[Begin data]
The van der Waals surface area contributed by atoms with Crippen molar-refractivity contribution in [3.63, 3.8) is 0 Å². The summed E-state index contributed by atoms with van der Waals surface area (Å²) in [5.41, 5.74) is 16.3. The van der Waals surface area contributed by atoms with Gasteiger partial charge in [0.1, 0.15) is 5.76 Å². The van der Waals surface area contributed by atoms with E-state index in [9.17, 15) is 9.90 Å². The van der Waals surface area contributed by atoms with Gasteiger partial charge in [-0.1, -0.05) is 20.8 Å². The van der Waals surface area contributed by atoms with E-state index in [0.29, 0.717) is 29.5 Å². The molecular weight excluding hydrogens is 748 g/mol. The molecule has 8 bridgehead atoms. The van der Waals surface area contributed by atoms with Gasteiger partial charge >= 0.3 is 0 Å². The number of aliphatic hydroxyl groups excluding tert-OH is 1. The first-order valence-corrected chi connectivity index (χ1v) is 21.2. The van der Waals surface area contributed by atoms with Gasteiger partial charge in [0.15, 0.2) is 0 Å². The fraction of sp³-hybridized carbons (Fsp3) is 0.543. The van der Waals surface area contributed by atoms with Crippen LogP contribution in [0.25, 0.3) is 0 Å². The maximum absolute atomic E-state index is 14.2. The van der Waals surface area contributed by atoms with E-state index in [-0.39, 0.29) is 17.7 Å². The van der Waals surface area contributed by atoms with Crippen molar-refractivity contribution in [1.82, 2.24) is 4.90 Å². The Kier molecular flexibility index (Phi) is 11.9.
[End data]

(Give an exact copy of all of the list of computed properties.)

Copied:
The van der Waals surface area contributed by atoms with Crippen molar-refractivity contribution in [3.63, 3.8) is 0 Å². The summed E-state index contributed by atoms with van der Waals surface area (Å²) in [5.41, 5.74) is 16.3. The van der Waals surface area contributed by atoms with Gasteiger partial charge in [0.1, 0.15) is 5.76 Å². The van der Waals surface area contributed by atoms with E-state index in [9.17, 15) is 9.90 Å². The van der Waals surface area contributed by atoms with Gasteiger partial charge in [-0.1, -0.05) is 20.8 Å². The van der Waals surface area contributed by atoms with E-state index in [0.29, 0.717) is 29.5 Å². The molecular weight excluding hydrogens is 748 g/mol. The molecule has 8 bridgehead atoms. The van der Waals surface area contributed by atoms with Gasteiger partial charge >= 0.3 is 0 Å². The number of aliphatic hydroxyl groups excluding tert-OH is 1. The first-order valence-corrected chi connectivity index (χ1v) is 21.2. The van der Waals surface area contributed by atoms with Gasteiger partial charge in [0.15, 0.2) is 0 Å². The fraction of sp³-hybridized carbons (Fsp3) is 0.543. The van der Waals surface area contributed by atoms with Crippen LogP contribution in [0.25, 0.3) is 0 Å². The maximum absolute atomic E-state index is 14.2. The van der Waals surface area contributed by atoms with E-state index in [-0.39, 0.29) is 17.7 Å². The van der Waals surface area contributed by atoms with Crippen molar-refractivity contribution in [1.82, 2.24) is 4.90 Å². The Kier molecular flexibility index (Phi) is 11.9.